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ARCHIVED Weekly News Published March 10, 2015

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Wisconsin stocked chinook salmon outperform Lake Michigan average, new research shows

A cooperative research project by the U.S. Fish and Wildlife Service, DNR and agencies in other states used a mechanical process to insert tiny coded wire tags into the snouts of young lake trout and chinook.  U.S. Fish and Wildlife Service Photo A cooperative research project by the U.S. Fish and Wildlife Service, DNR and agencies in other states used a mechanical process to insert tiny coded wire tags into the snouts of young lake trout and chinook. U.S. Fish and Wildlife Service Photo

MADISON -- Chinook salmon stocked by the Wisconsin Department of Natural Resources survive very well and contribute substantially to the state's strong Lake Michigan fishery, new research from the U.S. Fish and Wildlife Service and DNR shows.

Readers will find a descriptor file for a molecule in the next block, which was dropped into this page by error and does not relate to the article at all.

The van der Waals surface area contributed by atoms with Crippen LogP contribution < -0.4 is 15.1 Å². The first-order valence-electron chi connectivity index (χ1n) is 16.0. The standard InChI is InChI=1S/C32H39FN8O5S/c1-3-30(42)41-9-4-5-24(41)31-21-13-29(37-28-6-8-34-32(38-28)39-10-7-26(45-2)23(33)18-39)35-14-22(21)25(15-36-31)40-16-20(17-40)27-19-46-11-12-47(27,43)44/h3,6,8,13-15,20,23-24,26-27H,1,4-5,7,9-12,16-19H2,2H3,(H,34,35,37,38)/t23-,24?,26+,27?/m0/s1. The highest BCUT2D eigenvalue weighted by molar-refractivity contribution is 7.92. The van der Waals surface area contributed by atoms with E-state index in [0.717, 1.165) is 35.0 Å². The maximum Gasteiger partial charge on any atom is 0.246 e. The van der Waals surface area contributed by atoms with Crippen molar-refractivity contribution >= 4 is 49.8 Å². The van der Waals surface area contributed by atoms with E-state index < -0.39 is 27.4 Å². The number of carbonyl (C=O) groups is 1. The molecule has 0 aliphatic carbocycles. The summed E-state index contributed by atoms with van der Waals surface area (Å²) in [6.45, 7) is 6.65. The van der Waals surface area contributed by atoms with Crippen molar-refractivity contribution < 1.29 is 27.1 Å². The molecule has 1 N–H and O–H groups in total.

As the lake's top predator, it's common for both stocked and wild chinook to travel hundreds of miles to feed as they mature and at any given time during the summer, state anglers may catch chinook stocked by Wisconsin, Michigan, Illinois or Indiana. However, the ongoing three-year cooperative research project shows Wisconsin stocked fish have an above average likelihood of surviving to harvest and are being caught in comparatively large numbers in an area stretching from Door to Kenosha counties.

At the same time, state anglers are benefiting from natural reproduction of wild fish from Michigan streams and tributaries to Lake Huron.

"Wisconsin offers a world class recreational fishery and DNR's Lake Michigan stocking efforts continue to play a key role in sustaining this resource and its multimillion dollar economic impact," said DNR Secretary Cathy Stepp. "This study reinforces the importance of our high quality hatchery efforts while supporting the value of ongoing investments in our fisheries operations."